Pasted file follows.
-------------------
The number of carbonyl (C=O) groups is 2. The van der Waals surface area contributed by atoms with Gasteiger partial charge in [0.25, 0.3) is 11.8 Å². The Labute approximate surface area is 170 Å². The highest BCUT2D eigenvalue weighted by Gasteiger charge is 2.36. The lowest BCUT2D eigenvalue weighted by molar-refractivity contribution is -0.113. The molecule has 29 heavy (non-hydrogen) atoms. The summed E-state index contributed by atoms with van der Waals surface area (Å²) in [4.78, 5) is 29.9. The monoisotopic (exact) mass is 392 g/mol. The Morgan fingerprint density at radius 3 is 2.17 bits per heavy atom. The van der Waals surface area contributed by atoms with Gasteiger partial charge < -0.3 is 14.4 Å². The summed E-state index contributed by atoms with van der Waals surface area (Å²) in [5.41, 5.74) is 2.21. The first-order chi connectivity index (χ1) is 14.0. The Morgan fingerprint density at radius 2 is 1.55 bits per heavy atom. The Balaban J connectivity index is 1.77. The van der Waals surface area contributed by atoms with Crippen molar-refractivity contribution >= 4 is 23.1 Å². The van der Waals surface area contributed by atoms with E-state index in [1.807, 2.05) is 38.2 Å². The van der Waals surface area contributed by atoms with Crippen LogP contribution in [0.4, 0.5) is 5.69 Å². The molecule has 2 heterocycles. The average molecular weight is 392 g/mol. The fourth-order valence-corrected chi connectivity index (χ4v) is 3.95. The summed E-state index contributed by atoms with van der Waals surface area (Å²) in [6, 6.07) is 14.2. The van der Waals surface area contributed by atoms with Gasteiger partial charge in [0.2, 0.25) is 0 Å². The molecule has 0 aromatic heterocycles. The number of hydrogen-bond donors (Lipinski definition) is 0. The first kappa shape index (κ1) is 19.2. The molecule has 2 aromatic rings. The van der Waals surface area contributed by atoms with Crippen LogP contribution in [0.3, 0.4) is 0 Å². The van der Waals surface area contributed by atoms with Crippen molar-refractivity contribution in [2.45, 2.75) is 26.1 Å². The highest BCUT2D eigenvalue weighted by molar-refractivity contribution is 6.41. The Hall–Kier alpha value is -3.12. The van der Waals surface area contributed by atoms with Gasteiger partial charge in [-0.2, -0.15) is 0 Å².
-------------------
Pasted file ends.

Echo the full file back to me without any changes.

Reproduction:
The number of carbonyl (C=O) groups is 2. The van der Waals surface area contributed by atoms with Gasteiger partial charge in [0.25, 0.3) is 11.8 Å². The Labute approximate surface area is 170 Å². The highest BCUT2D eigenvalue weighted by Gasteiger charge is 2.36. The lowest BCUT2D eigenvalue weighted by molar-refractivity contribution is -0.113. The molecule has 29 heavy (non-hydrogen) atoms. The summed E-state index contributed by atoms with van der Waals surface area (Å²) in [4.78, 5) is 29.9. The monoisotopic (exact) mass is 392 g/mol. The Morgan fingerprint density at radius 3 is 2.17 bits per heavy atom. The van der Waals surface area contributed by atoms with Gasteiger partial charge < -0.3 is 14.4 Å². The summed E-state index contributed by atoms with van der Waals surface area (Å²) in [5.41, 5.74) is 2.21. The first-order chi connectivity index (χ1) is 14.0. The Morgan fingerprint density at radius 2 is 1.55 bits per heavy atom. The Balaban J connectivity index is 1.77. The van der Waals surface area contributed by atoms with Crippen molar-refractivity contribution >= 4 is 23.1 Å². The van der Waals surface area contributed by atoms with E-state index in [1.807, 2.05) is 38.2 Å². The van der Waals surface area contributed by atoms with Crippen LogP contribution in [0.4, 0.5) is 5.69 Å². The molecule has 2 heterocycles. The average molecular weight is 392 g/mol. The fourth-order valence-corrected chi connectivity index (χ4v) is 3.95. The summed E-state index contributed by atoms with van der Waals surface area (Å²) in [6, 6.07) is 14.2. The van der Waals surface area contributed by atoms with Gasteiger partial charge in [0.2, 0.25) is 0 Å². The molecule has 0 aromatic heterocycles. The number of hydrogen-bond donors (Lipinski definition) is 0. The first kappa shape index (κ1) is 19.2. The molecule has 2 aromatic rings. The van der Waals surface area contributed by atoms with Crippen LogP contribution in [0.3, 0.4) is 0 Å². The van der Waals surface area contributed by atoms with Crippen molar-refractivity contribution in [2.45, 2.75) is 26.1 Å². The highest BCUT2D eigenvalue weighted by molar-refractivity contribution is 6.41. The Hall–Kier alpha value is -3.12. The van der Waals surface area contributed by atoms with Gasteiger partial charge in [-0.2, -0.15) is 0 Å².